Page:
Analyses of the global sea surface temperature (SST) were performed to examine year to decadescale variations of SST. It is found that the tropical SST, especially in the central and eastern Pacific and in the Indian Ocean, has being increasing since the late 1970's. SST averaged in the whole tropics between 20°N and 20°S was warmer by about 0.3°C-0.4°C in the 1980's than in the 1970's. Convective activity in the tropics detected by the satellite-measured outgoing longwave radiation becomes more enhanced corresponding to the recent warming of the tropical SST. The Southern Oscillation Index, which represents a strength of the tropical Walker circulation, accordingly tends to become negative after the late 1970's. The Pacific/North American teleconnection pattern with significant lowering of the geopotential height at 500 mb in the North Pacific has become dominant and persistent during winter seasons in the 1980's. It is suggested that these large atmospheric anomalies may be associated with tropical heat sources enhanced by the recent warming of the tropical SST.
Long-term wind stress vector (WSV) fields in winter over the North Pacific, which were calculated by Kutsuwada and Teramoto (1987), are analyzed by means of the composite method with respect to SST anomalies in the mid-latitudes of western North Pacific (SST composite). According to SST anomalies, two categorized winters, i.e., warm and cold winters are selected during 24 years from 1961 to 1984. The numbers of warm and cold winters are six and five, respectively. In order to examine whether or not the composite WSV fields are well-ordered and/or rigid ones, maps of stability of WSV anomalies are constructed, and the new parameter, Degree of similarity of WSV anomaly field of each winter to the composited WSV anomaly field is introduced and discussed. Both parameters show that the extracted patterns for two categorized winters are well-ordered. In warm (cold) winter, mid-latitudes westerly weakens (strengthens) and shifts northward (southward). As a result, the East Asian Winter Monsoon (Kisetsuhu) over Japan weakens (strengthens). It is also seen that in the equatorial region, in warm winter the region with SST higher than 28°Cextends to the central to eastern part and its anomaly fields are very similar to those in ENSO year winter. Actually, winters selected as warm (cold) winter include the ENSO (ENSO+1) year winters, i.e., winters during ENSO events, but not the ENSO+I (ENSO) year winters. Time series of Degree of similarity for westerly region to warm-winter composited WSV anomaly fields are well in agreement with those of "Far East zonal index", which is used by the Japan Meteorological Agency. From the composite map for sea level pressures, it is shown that shifts of westerly axis correspond to north (warm winter)-south (cold winter) shifts of the Aleutian Low.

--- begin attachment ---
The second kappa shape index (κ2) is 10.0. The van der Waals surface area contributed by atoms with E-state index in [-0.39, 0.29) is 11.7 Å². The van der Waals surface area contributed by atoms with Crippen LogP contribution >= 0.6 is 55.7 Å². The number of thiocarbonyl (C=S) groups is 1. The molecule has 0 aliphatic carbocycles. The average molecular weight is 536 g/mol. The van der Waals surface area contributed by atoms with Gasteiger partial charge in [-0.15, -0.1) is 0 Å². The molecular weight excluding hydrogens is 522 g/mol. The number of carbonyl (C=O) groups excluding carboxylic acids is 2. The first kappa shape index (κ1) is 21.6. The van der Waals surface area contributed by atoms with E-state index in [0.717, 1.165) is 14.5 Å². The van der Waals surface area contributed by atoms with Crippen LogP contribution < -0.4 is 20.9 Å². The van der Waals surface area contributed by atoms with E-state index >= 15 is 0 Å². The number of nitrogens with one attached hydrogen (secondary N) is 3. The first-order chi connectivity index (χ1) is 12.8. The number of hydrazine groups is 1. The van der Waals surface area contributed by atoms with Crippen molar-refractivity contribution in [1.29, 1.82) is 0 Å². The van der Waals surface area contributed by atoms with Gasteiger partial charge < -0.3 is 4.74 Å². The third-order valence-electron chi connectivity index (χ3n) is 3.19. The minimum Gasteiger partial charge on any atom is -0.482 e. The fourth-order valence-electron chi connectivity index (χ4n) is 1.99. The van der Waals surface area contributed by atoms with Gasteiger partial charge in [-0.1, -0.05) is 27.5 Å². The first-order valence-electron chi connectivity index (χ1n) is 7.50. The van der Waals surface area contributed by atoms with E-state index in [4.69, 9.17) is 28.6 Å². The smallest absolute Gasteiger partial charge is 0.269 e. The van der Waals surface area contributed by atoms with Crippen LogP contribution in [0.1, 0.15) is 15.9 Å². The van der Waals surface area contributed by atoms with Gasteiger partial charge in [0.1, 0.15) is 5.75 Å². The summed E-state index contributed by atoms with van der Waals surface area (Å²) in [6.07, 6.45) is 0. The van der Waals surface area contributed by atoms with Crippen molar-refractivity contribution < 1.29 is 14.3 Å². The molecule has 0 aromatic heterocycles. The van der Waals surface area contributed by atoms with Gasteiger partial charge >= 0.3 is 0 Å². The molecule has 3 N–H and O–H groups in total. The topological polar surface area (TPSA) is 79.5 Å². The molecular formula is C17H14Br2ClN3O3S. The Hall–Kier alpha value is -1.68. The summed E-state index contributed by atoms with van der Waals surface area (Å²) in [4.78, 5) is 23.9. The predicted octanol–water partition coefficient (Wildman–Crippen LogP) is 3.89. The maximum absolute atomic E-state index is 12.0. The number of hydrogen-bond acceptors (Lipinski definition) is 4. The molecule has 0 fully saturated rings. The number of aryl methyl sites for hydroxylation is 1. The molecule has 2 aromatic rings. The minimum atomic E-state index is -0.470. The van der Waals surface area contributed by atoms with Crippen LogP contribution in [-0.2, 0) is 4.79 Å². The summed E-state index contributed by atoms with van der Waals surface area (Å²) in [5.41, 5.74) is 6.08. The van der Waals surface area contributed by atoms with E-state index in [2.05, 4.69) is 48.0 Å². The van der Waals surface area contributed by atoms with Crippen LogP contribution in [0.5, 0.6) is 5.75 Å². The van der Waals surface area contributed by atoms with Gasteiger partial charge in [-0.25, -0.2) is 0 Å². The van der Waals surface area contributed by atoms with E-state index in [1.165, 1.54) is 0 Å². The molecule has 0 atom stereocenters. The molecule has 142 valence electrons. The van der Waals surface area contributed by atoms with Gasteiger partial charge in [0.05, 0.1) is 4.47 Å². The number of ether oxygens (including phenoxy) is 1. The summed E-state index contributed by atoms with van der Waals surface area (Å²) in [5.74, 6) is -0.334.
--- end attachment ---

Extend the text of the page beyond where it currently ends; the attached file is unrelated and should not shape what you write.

A simple parameterization scheme, which can estimate heat flux over a complex land-use surface, is presented. In this method, the ground surface in a grid area is classified into several categories. Surface temperature and sensible/latent heat fluxes are estimated on each land-use category. The total heat fluxes on the grid point is given by the average of heat fluxes on each land-use surface weighted by its area. The results of the one-dimensional model with this parameterization is compared with a two-dimensional fine grid model, which estimates heat fluxes on the periodic land-use surface. The heat fluxes estimated by the parameterization method agree well with those given by the twodimensional model. This parameterization allows one to estimate not only accurate heat fluxes over a complex land-use surface, but also the surface temperature on each land-use category in a grid area.